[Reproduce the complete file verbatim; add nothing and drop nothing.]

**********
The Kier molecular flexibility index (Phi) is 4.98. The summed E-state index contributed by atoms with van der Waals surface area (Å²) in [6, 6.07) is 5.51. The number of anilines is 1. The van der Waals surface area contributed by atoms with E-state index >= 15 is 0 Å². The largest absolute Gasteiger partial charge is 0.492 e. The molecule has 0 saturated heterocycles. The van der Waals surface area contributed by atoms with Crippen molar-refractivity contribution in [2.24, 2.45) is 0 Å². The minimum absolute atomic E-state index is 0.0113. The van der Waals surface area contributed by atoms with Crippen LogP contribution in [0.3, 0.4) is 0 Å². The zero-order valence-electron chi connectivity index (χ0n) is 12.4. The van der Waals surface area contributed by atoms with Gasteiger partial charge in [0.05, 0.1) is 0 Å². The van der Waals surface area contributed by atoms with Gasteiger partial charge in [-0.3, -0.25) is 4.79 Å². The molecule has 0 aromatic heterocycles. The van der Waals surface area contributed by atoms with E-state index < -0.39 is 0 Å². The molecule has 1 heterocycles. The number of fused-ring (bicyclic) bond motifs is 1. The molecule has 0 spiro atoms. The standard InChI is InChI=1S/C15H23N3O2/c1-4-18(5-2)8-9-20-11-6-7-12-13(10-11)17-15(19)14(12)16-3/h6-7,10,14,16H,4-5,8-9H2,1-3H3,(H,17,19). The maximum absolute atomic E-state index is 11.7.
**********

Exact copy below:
The Kier molecular flexibility index (Phi) is 4.98. The summed E-state index contributed by atoms with van der Waals surface area (Å²) in [6, 6.07) is 5.51. The number of anilines is 1. The van der Waals surface area contributed by atoms with E-state index >= 15 is 0 Å². The largest absolute Gasteiger partial charge is 0.492 e. The molecule has 0 saturated heterocycles. The van der Waals surface area contributed by atoms with Crippen molar-refractivity contribution in [2.24, 2.45) is 0 Å². The minimum absolute atomic E-state index is 0.0113. The van der Waals surface area contributed by atoms with Crippen LogP contribution in [0.3, 0.4) is 0 Å². The zero-order valence-electron chi connectivity index (χ0n) is 12.4. The van der Waals surface area contributed by atoms with Gasteiger partial charge in [0.05, 0.1) is 0 Å². The van der Waals surface area contributed by atoms with Gasteiger partial charge in [-0.3, -0.25) is 4.79 Å². The molecule has 0 aromatic heterocycles. The van der Waals surface area contributed by atoms with E-state index < -0.39 is 0 Å². The molecule has 1 heterocycles. The number of fused-ring (bicyclic) bond motifs is 1. The molecule has 0 spiro atoms. The standard InChI is InChI=1S/C15H23N3O2/c1-4-18(5-2)8-9-20-11-6-7-12-13(10-11)17-15(19)14(12)16-3/h6-7,10,14,16H,4-5,8-9H2,1-3H3,(H,17,19). The maximum absolute atomic E-state index is 11.7.